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 Introduction

 Basic Concept of MT Method

 MT Method from Data Acquisition to Interpretation

 MT Method in Indonesia: Success Story in Geothermal


Exploration
 History
 MT (Low Frequency 300-0.001 Hz) : Cagniard (1953), Kato and Kikuchi (1950),
Rikitake (1950,1951), and Tikonov (1950)
 AMT (10 Hz – 10 kHz) : 1960
 CSAMT (2 kHz – 1 Hz) : Goldstein (1971), David Strangway (1975), Zonge (1980)

 Worldwide applications
 MT has been popular for geothermal exploration, mineral exploration,
hydrocarbon exploration and regional geophysical mapping.
 It is used in oil exploration for low-cost reconnaissance of sedimentary basins and
for exploration in areas where seismic surveys are difficult because of severe
topography or the presence high-impedance volcanic rocks near the surface.
 Geothermal, hydrocarbon, mineral, tectonic
1. MT method recently becomes popular in geothermal exploration, because of
its ability to detect deep subsurface information

2. MT can map structure and conductance of <180°C low resistivity smectite clay
zone capping the relatively resistive >200°C propylitic reservoir

3. MT can be integrated with geochemistry and geology to

 Develop a geothermal conceptual model


 Estimate resource capacity
 Target wells for high temperature permeability
Magnetotelluric (MT) methods have the following
features in common

A primary EM Measurement
field can be of E and B
man made or fields
natural
 The magnetotelluric (MT) method is the
measurement of the Earth’s naturally occurring,
time-varying EM fields.

 The electromagnetic fields are generated by two


sources.
1. First is the interaction of the Earth’s
magnetic field with the solar wind
(charged particles emitted from the
sun) that results in fluctuations in the
magnetosphere. The fields resulting from
this interaction typically contain
frequencies below 1 Hz.

2. Second is the electromagnetic energy


that comes from lightning activity
which typically results in frequencies
above 1 Hz.
Ionospheric Current
 Naturally occurring variations in the Earth's magnetic
field induce eddy currents in the Earth that are D
 H  j 
detectable as electric (or telluric) field variations on t
the surface.
B
 E  
 The magnetotelluric (MT) method is an t
electromagnetic (EM) technique for determining the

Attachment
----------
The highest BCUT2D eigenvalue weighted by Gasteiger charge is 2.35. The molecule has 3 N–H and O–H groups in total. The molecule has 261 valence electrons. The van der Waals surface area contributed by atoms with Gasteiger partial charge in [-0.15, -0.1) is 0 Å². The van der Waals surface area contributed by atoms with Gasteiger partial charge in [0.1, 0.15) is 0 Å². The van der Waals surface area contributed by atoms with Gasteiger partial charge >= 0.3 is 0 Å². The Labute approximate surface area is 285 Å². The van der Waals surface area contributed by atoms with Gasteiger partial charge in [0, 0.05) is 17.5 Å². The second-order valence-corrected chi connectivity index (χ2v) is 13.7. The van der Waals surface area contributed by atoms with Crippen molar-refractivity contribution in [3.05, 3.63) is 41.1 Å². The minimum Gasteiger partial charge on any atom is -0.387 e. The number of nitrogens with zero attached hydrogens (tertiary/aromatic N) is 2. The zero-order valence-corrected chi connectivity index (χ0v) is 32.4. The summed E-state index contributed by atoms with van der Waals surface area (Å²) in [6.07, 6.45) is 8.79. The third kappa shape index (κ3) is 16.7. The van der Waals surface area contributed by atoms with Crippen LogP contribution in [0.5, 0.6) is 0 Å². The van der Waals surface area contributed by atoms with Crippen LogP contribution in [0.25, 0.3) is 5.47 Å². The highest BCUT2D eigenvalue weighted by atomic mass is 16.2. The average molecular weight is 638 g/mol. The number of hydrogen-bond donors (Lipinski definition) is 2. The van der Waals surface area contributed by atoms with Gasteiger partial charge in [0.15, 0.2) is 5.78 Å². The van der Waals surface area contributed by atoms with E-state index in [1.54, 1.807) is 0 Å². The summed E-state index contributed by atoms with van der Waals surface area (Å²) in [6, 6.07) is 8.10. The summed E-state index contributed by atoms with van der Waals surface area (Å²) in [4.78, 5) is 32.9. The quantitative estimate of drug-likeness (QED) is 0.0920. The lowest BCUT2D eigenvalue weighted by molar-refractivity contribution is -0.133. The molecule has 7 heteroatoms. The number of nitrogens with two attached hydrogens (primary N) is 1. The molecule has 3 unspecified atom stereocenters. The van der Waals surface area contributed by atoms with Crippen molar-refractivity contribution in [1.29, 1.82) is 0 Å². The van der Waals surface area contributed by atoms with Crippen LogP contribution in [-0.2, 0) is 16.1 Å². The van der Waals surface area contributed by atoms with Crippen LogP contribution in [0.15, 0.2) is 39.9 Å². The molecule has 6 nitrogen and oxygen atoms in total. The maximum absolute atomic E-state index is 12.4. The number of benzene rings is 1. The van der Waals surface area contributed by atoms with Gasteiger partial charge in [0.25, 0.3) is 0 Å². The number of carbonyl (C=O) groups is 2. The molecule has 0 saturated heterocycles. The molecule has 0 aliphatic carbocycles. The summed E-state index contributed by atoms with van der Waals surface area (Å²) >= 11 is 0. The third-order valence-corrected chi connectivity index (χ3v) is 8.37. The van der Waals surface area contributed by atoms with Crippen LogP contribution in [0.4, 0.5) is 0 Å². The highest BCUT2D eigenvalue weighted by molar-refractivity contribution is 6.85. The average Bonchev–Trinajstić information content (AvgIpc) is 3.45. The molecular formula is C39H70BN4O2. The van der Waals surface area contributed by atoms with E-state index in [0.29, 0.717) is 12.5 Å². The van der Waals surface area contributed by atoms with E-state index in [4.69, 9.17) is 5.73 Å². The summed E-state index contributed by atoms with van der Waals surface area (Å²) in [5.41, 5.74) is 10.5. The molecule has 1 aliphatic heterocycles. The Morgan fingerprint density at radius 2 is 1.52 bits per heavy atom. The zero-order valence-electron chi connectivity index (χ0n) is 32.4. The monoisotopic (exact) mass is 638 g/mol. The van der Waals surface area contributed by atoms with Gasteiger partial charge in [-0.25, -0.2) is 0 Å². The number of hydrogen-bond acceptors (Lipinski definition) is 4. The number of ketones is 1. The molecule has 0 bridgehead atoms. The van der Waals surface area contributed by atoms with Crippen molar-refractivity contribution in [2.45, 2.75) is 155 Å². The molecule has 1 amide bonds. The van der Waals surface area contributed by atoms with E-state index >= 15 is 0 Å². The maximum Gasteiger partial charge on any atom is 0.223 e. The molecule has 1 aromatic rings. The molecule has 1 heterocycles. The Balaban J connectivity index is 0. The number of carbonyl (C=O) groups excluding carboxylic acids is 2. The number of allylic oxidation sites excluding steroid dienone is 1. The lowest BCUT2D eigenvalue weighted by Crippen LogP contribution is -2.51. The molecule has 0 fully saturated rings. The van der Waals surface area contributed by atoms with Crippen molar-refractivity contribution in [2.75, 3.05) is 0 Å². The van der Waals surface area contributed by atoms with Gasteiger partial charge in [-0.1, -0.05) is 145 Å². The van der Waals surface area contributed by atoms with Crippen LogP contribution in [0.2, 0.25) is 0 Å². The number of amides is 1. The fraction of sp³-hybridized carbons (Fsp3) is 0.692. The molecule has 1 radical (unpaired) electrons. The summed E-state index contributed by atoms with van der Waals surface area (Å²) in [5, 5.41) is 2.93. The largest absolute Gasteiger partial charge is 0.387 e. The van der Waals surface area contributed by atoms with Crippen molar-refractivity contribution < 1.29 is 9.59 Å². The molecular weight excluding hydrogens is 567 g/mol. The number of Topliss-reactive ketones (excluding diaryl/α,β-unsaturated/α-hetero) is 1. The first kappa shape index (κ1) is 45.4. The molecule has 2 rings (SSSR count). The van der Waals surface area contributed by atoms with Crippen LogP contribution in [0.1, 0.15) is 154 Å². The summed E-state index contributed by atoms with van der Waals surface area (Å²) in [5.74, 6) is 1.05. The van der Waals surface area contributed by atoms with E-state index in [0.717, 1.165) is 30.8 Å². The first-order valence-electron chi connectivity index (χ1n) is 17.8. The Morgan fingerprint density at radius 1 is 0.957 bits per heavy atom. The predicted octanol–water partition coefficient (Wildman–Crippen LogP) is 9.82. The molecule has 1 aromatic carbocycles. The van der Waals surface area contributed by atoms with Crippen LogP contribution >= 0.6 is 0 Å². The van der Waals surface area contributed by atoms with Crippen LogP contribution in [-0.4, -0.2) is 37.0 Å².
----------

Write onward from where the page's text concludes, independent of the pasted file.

resistivity distribution of the subsurface from H : input E : output
measurements of natural time-varying magnetic
and electric fields at the surface of the Earth.
Z, earth

 The ratio of the horizontal electric field to the


orthogonal horizontal magnetic field (termed the EM
impedance, Z), measured at a number of frequencies,
gives Earth resistivity as a function of frequency
or period, resulting in a form of depth sounding.
Transverse Magnetic Mode (TM): Transverse Electric Mode (TE):

• Magnetic field polarized parallel • Electric field polarized parallel


to the strike direction. to the strike direction.
• Electric field components are • Magnetic field components are
confined to the y-z plane confined to the y-z plane.

strike strike

2 2
Ey Ex
 yx  0.2T  xy  0.2T
Hx Hy
• Uses natural EM signal
• > 5 km depth
• Records 14 hours
• 1-4 stations/equipment/day
• One station Remote
Reference
 Measuring Magnetic Field in remote (“noise free”) area
 Usually located more than 50 km from MT Sites

MT Remote Reference

MT Station
Types of MT Measurement:

 Line System (2-D Survey)

 Gridding System Survey (2-D and 3-D


Survey)
Time series data

FFT
Robust remote
Frequency domain data
process

MT Transfer function Tipper, induction arrows,


Impedances SEG EDI format impedance strikes, etc.
Using Software Developed by
Geothermal Laboratory,
The University of Indonesia
Using Software Developed by Geothermal Laboratory,The
University of Indonesia
 3-D visualization can be constructed using GeoSlicer-X
software developed by the Geothermal Laboratory of UI

 This software can be used for visualizing the subsurface


resistivity structure in:
 3-D “cake” model
 Horizontal Slice
 Vertical Slice
 Wireframe model
 3-D Rotation
Typical Characteristics of
Geothermal System in
Indonesia:

• High terrain
• Deep (1-3 km) &
• Concealed reservoir
• Complex Structure
• Located in a dense jungle
• Some fields with long and
deep outflow
EXPLORATION TARGET:
GEOTHERMAL CONCEPTUAL MODEL & DRILLING
STRATEGY

- Hidrology
Geochemistry - Up/Out Flow Zone
- Type of Fluids

GEOPHYSICS:
• MT/TDEM - Reservoir Geometry Geothermal
• Gravity - Geological Structure Conceptual Model
• MEQ - Fracture Zone

- Structures
Geology - Alteration Zone
- Lithology

DRILLING
STRATEGY
(materials published in International Journal/Seminar/Symposium
by Daud et al.)

barat-laut

G. Pintau
NW G. Sibayak
SE
G. Pratektekan

Clay Cap Reservoir

up- flow
out- flow
recharge
SIBAYAK
GEOTHERMAL FIELD

Medan

Jakarta

Location of Sibayak Geothermal Field, Indonesia

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Some photos of Sibayak Geothermal Field, Indonesia
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 Sibayak is situated in high terrain area inside Singkut caldera

 The stratigraphy of Sibayak area is composed of:


 Quaternary volcanic formation (upper)
 Pre-Tertiary to Tertiary sedimentary formation (lower):
 Predominantly sandstone, followed by shale and limestone

 Geological structures are controlled by volcanic and tectonic processes